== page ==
Religion & Liberty Online

What Does Human Dignity Look Like?

It is commonplace in Christian circles, whether Orthodox, Roman Catholic, or Protestant, to appeal in public discourse to the inviolable good of human dignity.

Today at Ethika Politika, I seek to answer the question, “What does human dignity look like in real life?” It is fine to talk about it in the abstract, but what does it look like on the job or as a parent?

I write,

Real, flesh-and-blood human persons do not evoke our respect as naturally as an abstract treatise on human dignity might imply. I am reminded of one Peanuts comic in which Linus shouts, “I love mankind … it’s people I can’t stand!” People, as a general rule, all tend toward some form of nerdery, some weird little obsession — such as sports, video games, philosophy, music, or literature — or at least some personal (usually minor) neurosis, like an aversion to a certain smell or fear of spiders or always having to have the last word.

And, frankly, Linus is right, even if he overstates his case. It is a common if not essential feature of personhood that any given person, with enough exposure, will grow annoying to our unsanctified hearts.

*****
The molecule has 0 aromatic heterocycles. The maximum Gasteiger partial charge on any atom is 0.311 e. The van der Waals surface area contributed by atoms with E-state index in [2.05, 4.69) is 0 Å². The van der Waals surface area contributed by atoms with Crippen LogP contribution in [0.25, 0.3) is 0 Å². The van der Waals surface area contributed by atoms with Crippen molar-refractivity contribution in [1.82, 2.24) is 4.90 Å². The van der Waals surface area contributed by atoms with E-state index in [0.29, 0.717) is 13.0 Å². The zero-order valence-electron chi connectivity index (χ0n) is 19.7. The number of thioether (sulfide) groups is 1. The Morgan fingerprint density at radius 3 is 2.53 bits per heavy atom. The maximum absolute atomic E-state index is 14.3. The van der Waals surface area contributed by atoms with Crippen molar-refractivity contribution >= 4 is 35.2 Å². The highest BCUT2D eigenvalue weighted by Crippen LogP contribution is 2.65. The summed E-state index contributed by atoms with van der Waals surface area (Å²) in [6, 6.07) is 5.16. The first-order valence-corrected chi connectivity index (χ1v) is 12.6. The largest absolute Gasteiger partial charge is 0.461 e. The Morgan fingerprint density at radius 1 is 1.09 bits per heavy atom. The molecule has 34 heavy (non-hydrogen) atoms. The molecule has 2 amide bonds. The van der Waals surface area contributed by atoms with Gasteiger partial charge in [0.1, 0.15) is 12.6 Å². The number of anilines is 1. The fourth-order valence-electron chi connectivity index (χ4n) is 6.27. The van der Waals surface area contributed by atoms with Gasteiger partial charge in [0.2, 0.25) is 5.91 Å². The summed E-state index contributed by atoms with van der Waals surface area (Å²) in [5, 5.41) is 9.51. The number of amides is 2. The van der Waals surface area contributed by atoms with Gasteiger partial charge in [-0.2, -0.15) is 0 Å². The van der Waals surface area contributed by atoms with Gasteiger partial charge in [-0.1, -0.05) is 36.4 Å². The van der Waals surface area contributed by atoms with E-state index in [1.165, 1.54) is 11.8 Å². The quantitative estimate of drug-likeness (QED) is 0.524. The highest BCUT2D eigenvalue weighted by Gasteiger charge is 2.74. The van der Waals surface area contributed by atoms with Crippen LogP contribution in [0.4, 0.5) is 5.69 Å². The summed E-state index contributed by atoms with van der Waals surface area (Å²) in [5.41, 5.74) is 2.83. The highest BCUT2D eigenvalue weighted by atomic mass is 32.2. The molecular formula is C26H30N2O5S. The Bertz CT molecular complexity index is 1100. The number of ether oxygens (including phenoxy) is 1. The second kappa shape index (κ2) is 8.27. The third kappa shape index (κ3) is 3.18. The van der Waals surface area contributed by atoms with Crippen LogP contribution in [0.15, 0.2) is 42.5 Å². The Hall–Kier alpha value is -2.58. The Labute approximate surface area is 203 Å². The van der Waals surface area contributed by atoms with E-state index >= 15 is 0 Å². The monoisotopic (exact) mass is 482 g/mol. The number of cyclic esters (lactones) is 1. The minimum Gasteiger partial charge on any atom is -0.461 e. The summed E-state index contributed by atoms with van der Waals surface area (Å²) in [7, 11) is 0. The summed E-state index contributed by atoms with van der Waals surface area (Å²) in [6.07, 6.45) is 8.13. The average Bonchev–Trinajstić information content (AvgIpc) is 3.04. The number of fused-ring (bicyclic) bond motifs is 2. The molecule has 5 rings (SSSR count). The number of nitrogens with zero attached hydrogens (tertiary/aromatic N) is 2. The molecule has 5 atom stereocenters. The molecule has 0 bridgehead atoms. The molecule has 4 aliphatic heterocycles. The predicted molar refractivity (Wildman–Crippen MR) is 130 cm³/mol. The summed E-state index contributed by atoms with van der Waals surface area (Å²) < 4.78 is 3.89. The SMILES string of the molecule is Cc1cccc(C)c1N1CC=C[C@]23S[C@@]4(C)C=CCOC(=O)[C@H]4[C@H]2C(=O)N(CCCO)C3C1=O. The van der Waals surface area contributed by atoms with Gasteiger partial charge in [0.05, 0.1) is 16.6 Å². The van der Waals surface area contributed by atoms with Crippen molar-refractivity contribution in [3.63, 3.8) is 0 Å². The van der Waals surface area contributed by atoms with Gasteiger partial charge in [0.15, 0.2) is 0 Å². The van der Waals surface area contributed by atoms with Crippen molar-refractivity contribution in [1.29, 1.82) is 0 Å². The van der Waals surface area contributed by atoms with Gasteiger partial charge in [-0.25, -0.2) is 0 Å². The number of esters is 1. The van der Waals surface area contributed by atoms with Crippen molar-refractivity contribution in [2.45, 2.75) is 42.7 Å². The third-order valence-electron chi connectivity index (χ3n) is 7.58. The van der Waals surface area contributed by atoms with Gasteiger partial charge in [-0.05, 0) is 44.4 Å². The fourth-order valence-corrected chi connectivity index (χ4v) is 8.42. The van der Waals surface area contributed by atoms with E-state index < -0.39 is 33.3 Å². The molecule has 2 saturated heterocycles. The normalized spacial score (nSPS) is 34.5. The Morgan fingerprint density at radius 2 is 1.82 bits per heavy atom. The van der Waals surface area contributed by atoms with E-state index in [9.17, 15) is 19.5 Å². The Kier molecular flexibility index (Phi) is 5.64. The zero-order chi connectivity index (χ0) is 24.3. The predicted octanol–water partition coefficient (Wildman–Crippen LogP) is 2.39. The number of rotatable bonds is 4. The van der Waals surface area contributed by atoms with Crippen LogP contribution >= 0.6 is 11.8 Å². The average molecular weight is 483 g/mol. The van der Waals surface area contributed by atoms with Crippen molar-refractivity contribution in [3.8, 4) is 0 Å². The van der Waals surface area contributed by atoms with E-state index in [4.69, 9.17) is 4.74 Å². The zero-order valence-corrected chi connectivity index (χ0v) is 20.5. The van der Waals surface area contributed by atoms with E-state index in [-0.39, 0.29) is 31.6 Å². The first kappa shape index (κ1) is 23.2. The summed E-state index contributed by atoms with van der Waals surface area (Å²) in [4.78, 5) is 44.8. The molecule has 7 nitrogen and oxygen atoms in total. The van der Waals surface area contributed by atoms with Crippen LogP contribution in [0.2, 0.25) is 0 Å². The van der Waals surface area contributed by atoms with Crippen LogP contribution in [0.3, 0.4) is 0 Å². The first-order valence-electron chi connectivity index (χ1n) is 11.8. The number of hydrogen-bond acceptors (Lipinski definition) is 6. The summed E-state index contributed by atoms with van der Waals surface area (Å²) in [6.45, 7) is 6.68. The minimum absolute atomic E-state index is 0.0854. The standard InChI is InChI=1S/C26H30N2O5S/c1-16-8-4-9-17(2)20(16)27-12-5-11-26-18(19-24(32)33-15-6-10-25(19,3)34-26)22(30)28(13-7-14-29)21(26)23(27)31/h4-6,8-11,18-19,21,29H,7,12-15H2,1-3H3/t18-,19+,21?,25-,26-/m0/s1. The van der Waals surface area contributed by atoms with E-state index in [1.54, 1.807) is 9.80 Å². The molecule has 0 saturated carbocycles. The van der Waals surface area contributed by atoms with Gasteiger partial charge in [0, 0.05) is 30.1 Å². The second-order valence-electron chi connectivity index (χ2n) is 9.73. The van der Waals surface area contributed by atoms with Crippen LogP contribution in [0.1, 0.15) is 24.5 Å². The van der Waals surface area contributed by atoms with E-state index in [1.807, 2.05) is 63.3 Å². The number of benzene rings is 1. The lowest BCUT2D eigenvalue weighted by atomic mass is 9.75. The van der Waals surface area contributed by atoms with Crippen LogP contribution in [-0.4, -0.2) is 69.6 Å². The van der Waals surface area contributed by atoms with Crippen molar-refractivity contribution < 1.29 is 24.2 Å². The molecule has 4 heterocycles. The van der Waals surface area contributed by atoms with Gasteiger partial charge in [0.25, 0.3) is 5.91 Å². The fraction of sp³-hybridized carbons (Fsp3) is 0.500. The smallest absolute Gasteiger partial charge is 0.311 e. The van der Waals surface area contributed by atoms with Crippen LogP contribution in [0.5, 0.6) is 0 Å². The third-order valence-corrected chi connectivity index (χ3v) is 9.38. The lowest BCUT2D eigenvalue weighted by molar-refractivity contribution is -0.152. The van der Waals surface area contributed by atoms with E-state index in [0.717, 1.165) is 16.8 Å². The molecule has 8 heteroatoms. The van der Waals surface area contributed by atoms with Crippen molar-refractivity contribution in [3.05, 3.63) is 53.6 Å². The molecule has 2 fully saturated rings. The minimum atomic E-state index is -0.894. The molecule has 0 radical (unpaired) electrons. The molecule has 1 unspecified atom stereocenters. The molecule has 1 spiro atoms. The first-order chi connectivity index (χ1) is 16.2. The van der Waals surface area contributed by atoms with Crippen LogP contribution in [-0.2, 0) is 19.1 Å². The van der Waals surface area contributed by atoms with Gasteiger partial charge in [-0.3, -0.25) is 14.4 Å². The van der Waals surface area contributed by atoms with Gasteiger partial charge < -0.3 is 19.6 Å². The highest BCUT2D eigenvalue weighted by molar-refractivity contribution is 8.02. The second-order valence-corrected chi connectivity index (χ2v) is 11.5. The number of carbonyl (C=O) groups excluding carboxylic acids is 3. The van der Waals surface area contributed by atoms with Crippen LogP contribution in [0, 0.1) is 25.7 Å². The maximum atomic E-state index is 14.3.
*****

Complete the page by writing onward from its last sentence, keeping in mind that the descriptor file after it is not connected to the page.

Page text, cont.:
The challenge of respecting the human dignity of all people is just as much about learning to do so in the midst of day-to-day annoyances and neuroses — if not more so — than it is about having all the right philosophy or legality to protect it. There are limits to the law, and a philosophy unlived is itself at best just another nerdy hobby (not that I have anything against nerdy hobbies).

I wholeheartedly believe that we need to affirm and protect human dignity in our economic lives as well, but it would be a shame if all we ever did was talk about it rather than live it in the factory, office, cafe, home, bar, or restaurant. As it turns out, those places are filled not with “mankind” but with a bunch of annoying people.

And of course, if we’re honest, we know that we bring our fair share of neurosis and nerdery to the party as well.

Read my full essay, “Dignity: A Dinosaur” at Ethika Politika here.

Dylan Pahman

Dylan Pahman is a research fellow at the Acton Institute, where he serves as executive editor of the Journal of Markets & Morality. He earned his MTS in historical theology from Calvin Theological Seminary. In addition to his work as an editor, Dylan has authored several peer-reviewed articles, conference papers, essays, and one book: Foundations of a Free & Virtuous Society (Acton Institute, 2017). He has also lectured on a wide variety of topics, including Orthodox Christian social thought, the history of Christian monastic enterprise, the Reformed statesman and theologian Abraham Kuyper, and academic publishing, among others.